Basically what it means is that for every (r,g,b) value in the image file, the display software will look at the sRGB profile and transform the numbers into a new (r,g,b) so that the whole image displays with an overall gamma of 2.2 and a certain color balance. The exact transformation that takes place depends on the display device. On a Mac, the transformation makes everything a bit darker and more contrasty. On the PC, the transform does almost nothing.
But, the overall result is that if I look at the picture on my Mac with software that respects the color profile, it will look similar to what my wife sees on her PC. Happily, most of the display software on the Mac does the right thing because it all hooks into Colorsync. Earlier versions of Mac OS X didn’t have this universality, so if you look at my pictures in Safari under Jaguar, they will look too bright and washed out.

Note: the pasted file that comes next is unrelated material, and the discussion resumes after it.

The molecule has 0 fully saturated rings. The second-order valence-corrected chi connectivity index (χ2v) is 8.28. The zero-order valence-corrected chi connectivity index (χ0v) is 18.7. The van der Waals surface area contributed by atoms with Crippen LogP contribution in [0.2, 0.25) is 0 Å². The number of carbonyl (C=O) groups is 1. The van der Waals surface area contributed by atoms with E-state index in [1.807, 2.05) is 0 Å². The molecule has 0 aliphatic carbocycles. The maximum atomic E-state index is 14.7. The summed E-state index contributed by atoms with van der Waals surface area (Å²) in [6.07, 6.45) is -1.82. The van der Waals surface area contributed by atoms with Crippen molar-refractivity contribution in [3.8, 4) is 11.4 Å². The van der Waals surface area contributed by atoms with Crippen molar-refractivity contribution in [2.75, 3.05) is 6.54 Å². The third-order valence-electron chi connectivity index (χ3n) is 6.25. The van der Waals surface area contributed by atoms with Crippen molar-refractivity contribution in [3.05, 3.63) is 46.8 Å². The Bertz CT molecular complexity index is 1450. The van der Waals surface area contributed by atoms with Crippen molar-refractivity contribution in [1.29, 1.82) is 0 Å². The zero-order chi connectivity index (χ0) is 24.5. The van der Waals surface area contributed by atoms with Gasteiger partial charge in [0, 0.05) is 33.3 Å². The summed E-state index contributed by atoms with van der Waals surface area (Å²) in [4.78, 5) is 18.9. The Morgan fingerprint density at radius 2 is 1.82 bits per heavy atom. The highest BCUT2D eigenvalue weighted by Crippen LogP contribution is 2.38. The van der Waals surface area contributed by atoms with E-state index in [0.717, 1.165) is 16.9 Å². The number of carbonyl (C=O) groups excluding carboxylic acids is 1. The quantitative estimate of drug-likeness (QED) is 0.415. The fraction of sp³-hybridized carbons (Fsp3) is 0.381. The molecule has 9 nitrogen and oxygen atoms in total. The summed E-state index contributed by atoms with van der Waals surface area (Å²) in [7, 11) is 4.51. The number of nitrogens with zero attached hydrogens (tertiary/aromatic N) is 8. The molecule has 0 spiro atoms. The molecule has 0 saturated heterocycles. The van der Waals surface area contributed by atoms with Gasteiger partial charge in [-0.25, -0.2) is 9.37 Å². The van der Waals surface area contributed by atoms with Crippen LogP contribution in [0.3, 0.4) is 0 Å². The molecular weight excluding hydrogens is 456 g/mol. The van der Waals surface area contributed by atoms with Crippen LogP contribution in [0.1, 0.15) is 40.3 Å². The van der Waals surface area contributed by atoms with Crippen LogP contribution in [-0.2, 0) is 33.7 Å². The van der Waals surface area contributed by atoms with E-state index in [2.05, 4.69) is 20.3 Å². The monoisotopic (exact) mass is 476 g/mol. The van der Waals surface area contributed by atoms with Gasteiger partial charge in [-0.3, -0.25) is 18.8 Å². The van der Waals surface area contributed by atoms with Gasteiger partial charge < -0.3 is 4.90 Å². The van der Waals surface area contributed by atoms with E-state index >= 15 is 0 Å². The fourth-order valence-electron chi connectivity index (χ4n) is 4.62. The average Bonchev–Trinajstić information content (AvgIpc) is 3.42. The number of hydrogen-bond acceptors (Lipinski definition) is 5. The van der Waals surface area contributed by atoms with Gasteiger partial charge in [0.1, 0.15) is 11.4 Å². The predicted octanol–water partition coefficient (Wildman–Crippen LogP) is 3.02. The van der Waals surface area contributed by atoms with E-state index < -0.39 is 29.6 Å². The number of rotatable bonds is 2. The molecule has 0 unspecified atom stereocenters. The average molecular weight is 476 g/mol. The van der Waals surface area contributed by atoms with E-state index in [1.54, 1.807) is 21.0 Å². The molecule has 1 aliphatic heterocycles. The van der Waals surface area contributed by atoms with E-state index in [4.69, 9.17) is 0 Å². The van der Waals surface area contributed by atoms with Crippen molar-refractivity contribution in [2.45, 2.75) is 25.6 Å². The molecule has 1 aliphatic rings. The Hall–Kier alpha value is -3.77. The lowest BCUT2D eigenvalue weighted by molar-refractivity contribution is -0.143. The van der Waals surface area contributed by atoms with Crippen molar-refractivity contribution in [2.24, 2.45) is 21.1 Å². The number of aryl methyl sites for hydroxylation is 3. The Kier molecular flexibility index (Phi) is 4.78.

In digital photography circles, sRGB is scorned as a poor least common denominator color space. You’ll hear a lot of complaints about lack of color gamut for example. This all might be true, but for me, sRGB makes perfect sense because:
1. I’m mostly concerned with web display, and this makes sure that the pictures look right even on PCs that don’t have color management.
2. Most inkjet printers and digital minilab machines do automatic color balance based on an assusmption that you are using sRGB. Sticking with this saves me an extra calibration headache. I haven’t noticed that I’m losing a lot in sRGB. But if I did, I’d just redo the job in another color space if I had to.
3. Most point and shoot cameras implicitly capture in sRGB and tag their JPEGs as such, so I don’t have to do anything special.
So there you have it. Maybe another time we’ll talk about color calibration some more. Except it gives me a heacache.